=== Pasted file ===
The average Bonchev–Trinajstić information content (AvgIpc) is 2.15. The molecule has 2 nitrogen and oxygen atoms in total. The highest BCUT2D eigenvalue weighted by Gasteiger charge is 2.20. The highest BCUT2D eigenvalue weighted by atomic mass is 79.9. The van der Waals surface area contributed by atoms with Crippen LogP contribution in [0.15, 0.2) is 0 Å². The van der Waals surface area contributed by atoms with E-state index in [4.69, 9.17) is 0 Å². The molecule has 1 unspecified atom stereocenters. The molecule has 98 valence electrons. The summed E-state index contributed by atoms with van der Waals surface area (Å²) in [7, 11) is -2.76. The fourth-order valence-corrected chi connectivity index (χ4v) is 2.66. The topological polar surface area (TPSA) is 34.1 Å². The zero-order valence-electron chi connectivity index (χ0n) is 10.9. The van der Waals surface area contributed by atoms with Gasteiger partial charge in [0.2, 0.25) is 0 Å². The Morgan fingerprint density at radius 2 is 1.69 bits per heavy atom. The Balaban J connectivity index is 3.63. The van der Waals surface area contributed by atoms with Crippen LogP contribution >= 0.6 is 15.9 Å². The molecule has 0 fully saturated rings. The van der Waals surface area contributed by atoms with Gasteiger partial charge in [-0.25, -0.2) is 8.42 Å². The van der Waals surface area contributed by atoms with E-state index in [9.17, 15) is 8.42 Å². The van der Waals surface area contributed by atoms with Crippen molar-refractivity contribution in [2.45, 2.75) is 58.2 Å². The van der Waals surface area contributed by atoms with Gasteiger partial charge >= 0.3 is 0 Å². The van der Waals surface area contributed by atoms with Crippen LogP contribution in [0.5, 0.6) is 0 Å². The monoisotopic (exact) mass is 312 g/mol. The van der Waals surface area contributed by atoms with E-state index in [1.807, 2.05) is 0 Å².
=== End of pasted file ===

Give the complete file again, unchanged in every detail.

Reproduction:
The average Bonchev–Trinajstić information content (AvgIpc) is 2.15. The molecule has 2 nitrogen and oxygen atoms in total. The highest BCUT2D eigenvalue weighted by Gasteiger charge is 2.20. The highest BCUT2D eigenvalue weighted by atomic mass is 79.9. The van der Waals surface area contributed by atoms with Crippen LogP contribution in [0.15, 0.2) is 0 Å². The van der Waals surface area contributed by atoms with E-state index in [4.69, 9.17) is 0 Å². The molecule has 1 unspecified atom stereocenters. The molecule has 98 valence electrons. The summed E-state index contributed by atoms with van der Waals surface area (Å²) in [7, 11) is -2.76. The fourth-order valence-corrected chi connectivity index (χ4v) is 2.66. The topological polar surface area (TPSA) is 34.1 Å². The zero-order valence-electron chi connectivity index (χ0n) is 10.9. The van der Waals surface area contributed by atoms with Gasteiger partial charge in [0.2, 0.25) is 0 Å². The Morgan fingerprint density at radius 2 is 1.69 bits per heavy atom. The Balaban J connectivity index is 3.63. The van der Waals surface area contributed by atoms with Crippen LogP contribution >= 0.6 is 15.9 Å². The molecule has 0 fully saturated rings. The van der Waals surface area contributed by atoms with Gasteiger partial charge in [-0.25, -0.2) is 8.42 Å². The van der Waals surface area contributed by atoms with E-state index in [9.17, 15) is 8.42 Å². The van der Waals surface area contributed by atoms with Crippen molar-refractivity contribution in [2.45, 2.75) is 58.2 Å². The van der Waals surface area contributed by atoms with Gasteiger partial charge >= 0.3 is 0 Å². The van der Waals surface area contributed by atoms with Crippen LogP contribution in [0.5, 0.6) is 0 Å². The monoisotopic (exact) mass is 312 g/mol. The van der Waals surface area contributed by atoms with E-state index in [1.807, 2.05) is 0 Å².